often, and he learned from her the addresses of Natura, and the
positive commands laid on her by her parents of marrying him, in order
to retrieve her honour and reputation; that as besides the extreme
love he had for her, his own interest obliged him to hinder the match,
if by any means he could; and finding no other than the death of his
rival, he had attempted it by the way already mentioned: but cleared
Maria, however, of all guilt on this score, who, he assured the court,
knew nothing of his intentions of murder.

The sentence passed on him was, to be hanged in chains, which was
accordingly executed in a few days; though Natura, pitying his case,
in consideration of the greatness of the temptation, laboured for a
mitigation of his doom. - He never saw the unfortunate Maria
afterwards, but heard she was in a condition little different from
madness, which making her parents think it improper she should return
to England, they conveyed her to Liege, where they placed her as a
pensioner in the convent of English nuns, there to remain till time
and reflection should make a change in her, fit to appear again in the
world; which proceeding in them shewed, that whatever aversion some
people have to _this_, or _that_ form of religion, they can
countenance, nay, pretend to approve it, when it happens to prove for
their convenience to do so.

Natura was now intirely cured of his passion, but could not avoid
feeling a very tender commiseration for her, who had been the unhappy
object of it; he found also, on meditating on every passage of this
adventure, that she was infinitely less to blame, in regard to him,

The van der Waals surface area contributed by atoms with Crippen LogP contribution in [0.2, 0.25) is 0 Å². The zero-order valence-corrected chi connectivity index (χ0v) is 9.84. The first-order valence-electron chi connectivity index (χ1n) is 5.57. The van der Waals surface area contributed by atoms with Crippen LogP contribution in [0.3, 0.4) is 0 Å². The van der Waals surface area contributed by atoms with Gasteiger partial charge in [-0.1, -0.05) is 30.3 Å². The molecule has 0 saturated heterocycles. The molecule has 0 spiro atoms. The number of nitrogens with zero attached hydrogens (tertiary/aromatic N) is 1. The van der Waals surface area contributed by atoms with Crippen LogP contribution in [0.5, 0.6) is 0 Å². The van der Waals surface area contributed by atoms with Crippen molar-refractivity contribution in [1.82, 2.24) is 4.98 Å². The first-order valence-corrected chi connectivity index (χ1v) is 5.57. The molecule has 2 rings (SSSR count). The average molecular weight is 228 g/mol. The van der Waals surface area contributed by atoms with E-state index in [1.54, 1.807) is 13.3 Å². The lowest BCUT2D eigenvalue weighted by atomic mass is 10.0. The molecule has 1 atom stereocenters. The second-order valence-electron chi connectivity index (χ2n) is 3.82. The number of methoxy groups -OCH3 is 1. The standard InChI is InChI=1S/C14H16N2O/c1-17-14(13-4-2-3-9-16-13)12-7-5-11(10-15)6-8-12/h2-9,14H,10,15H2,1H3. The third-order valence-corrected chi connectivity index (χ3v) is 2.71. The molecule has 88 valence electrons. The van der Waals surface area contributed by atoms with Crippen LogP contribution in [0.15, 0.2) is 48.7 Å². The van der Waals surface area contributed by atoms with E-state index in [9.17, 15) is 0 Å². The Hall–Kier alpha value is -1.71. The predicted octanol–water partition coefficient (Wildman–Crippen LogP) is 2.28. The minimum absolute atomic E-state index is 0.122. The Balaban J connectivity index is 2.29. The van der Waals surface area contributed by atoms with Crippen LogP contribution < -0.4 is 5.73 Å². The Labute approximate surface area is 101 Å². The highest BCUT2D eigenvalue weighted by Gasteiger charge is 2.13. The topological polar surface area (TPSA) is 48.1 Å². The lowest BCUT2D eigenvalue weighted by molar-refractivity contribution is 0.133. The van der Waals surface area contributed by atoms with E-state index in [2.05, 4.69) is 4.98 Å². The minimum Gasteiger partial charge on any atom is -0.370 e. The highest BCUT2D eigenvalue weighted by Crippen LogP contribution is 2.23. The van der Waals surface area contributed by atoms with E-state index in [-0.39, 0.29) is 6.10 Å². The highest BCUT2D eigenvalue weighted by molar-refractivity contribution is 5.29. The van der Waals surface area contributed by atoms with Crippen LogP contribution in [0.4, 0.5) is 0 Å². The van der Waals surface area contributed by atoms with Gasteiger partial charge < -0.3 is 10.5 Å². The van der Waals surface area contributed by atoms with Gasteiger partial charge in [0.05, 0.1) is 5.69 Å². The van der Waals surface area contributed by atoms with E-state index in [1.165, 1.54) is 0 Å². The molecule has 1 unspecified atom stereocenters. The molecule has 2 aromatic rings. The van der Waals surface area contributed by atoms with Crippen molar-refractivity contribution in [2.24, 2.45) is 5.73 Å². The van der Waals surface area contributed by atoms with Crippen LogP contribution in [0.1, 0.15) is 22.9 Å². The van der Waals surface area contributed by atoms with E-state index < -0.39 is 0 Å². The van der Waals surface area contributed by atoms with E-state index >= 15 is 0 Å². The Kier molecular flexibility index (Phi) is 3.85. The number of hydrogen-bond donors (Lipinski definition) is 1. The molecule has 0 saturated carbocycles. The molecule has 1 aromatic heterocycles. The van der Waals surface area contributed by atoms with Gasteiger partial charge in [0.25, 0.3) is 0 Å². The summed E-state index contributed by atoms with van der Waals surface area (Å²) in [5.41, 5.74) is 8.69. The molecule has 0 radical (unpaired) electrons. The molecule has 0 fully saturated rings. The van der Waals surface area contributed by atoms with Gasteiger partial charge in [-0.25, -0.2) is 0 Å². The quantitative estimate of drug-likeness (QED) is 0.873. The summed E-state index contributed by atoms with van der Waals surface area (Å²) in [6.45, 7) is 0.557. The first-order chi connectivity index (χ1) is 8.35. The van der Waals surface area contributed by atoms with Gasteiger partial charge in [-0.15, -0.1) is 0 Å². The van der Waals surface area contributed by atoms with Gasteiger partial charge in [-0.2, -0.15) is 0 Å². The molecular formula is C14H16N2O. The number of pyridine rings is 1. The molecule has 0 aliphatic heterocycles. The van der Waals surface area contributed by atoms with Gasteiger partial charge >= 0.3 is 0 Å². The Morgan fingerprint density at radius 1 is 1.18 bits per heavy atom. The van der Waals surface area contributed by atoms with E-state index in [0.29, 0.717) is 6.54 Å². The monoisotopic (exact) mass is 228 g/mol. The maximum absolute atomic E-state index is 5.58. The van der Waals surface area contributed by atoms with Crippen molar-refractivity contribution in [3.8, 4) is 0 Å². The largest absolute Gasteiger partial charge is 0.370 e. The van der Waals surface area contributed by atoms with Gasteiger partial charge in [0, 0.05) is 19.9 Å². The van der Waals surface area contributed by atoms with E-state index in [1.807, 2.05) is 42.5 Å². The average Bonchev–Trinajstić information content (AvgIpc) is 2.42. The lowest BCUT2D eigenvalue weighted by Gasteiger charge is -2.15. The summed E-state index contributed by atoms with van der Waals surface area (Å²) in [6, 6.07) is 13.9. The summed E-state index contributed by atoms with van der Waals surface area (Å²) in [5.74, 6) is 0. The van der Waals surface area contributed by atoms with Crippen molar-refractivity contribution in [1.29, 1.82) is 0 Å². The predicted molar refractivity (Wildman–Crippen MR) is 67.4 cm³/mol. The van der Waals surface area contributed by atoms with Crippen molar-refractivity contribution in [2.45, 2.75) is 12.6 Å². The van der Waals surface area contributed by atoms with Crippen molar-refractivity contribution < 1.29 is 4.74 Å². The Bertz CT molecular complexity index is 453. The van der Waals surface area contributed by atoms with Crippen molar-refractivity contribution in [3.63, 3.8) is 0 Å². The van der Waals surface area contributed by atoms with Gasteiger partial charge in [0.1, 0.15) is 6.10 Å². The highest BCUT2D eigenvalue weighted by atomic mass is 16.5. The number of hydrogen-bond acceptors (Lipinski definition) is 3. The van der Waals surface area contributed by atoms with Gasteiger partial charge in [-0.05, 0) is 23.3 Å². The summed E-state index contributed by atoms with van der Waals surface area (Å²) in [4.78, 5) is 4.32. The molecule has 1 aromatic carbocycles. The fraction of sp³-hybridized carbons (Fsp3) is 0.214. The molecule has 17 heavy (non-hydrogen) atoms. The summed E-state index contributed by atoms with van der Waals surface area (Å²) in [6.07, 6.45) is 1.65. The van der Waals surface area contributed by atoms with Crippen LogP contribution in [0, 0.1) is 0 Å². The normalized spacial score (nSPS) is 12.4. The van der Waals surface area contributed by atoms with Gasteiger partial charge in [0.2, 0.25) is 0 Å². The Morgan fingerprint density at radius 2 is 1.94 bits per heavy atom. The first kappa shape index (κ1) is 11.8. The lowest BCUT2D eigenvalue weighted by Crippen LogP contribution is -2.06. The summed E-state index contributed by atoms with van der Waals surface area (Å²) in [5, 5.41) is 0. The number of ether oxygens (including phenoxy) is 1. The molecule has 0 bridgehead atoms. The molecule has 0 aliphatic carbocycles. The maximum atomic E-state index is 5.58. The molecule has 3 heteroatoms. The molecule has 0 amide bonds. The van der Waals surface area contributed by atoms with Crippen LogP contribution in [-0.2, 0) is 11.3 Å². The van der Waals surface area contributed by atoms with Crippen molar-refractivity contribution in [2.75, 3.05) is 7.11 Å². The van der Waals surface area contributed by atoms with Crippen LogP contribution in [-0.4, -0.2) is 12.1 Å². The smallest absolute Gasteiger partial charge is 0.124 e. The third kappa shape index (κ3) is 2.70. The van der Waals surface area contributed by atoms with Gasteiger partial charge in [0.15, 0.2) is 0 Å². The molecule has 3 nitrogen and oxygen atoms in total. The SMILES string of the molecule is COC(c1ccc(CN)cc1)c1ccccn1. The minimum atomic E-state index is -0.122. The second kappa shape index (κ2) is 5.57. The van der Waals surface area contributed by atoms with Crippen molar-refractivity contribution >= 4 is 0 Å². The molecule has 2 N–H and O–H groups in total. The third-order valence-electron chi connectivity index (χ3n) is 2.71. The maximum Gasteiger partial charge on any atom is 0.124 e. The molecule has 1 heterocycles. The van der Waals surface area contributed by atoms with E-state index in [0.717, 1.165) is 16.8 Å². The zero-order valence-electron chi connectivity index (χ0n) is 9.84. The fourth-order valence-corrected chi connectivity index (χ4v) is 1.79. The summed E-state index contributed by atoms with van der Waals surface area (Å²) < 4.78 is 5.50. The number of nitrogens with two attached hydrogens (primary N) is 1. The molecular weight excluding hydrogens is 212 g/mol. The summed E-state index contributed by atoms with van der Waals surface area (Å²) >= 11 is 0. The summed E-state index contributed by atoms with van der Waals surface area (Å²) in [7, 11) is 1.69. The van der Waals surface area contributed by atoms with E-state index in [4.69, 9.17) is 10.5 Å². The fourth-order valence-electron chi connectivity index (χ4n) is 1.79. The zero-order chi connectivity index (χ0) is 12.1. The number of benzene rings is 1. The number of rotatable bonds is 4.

than her parents had been; and that what he had accused, as cruel in
her, was much more kind than the favour they had pretended for
him. - When he reflected on the gulph of misery he had so narrowly
escaped, he was filled with the most grateful sentiments to that
Providence which had protected him; and also made sensible, that what
we often pray for, as the greatest of blessings, would, if obtained,
prove the severest curse: - a reflection highly necessary for all who
desire any thing with too much ardency.


Shews that there is no one human advantage to which all others
should be sacrificed: - the force of ambition, and the folly of
suffering it to gain too great an ascendant over us; - public
grandeur little capable of atoning for private discontent; among
which jealousy, whether of love or honour, is the most tormenting.

The desire of being well settled in the world is both natural and
laudable; but then great care ought to be taken to moderate this
passion, in order to prevent it from engrossing the mind too much; for
it is the nature of ambition, not only to stop at nothing that tends
to its gratification, but also to be ever craving new acquisitions,
ever unsatisfied with the former. - One favourite point is no sooner
gained, than another appears in view, and is pursued with the same
eagerness: - what we once thought the _summum bonum_ of our happiness,
seems nothing when we have attained to the possession of it, while
that which is unaccomplished, fires us with impatience, and robs us of
every enjoyment we might take in life.

Natura having now been absent two years, thought the idle rumours
concerning him, as to his principles in party-matters, would be pretty
much silenced, so began to think of returning to England; he was the
more encouraged to do so, as he found by his letters, that those in
the ministry, who had appeared with most virulence against him, had
been removed themselves, and that a considerable change in public
affairs had happened. Accordingly, he set forward with all the
expedition he could, feeling not the least regret for leaving a
country he had never liked, nor where he had ever enjoyed any real
satisfaction, and had been so near being plunged into the worst of
misfortunes, that of an unhappy marriage: - no ill accident
intervening, he arrived in England, and proceeded directly to London,
where he was received with an infinity of joy by his father and
sister, who happened at that time to come to town with her spouse, in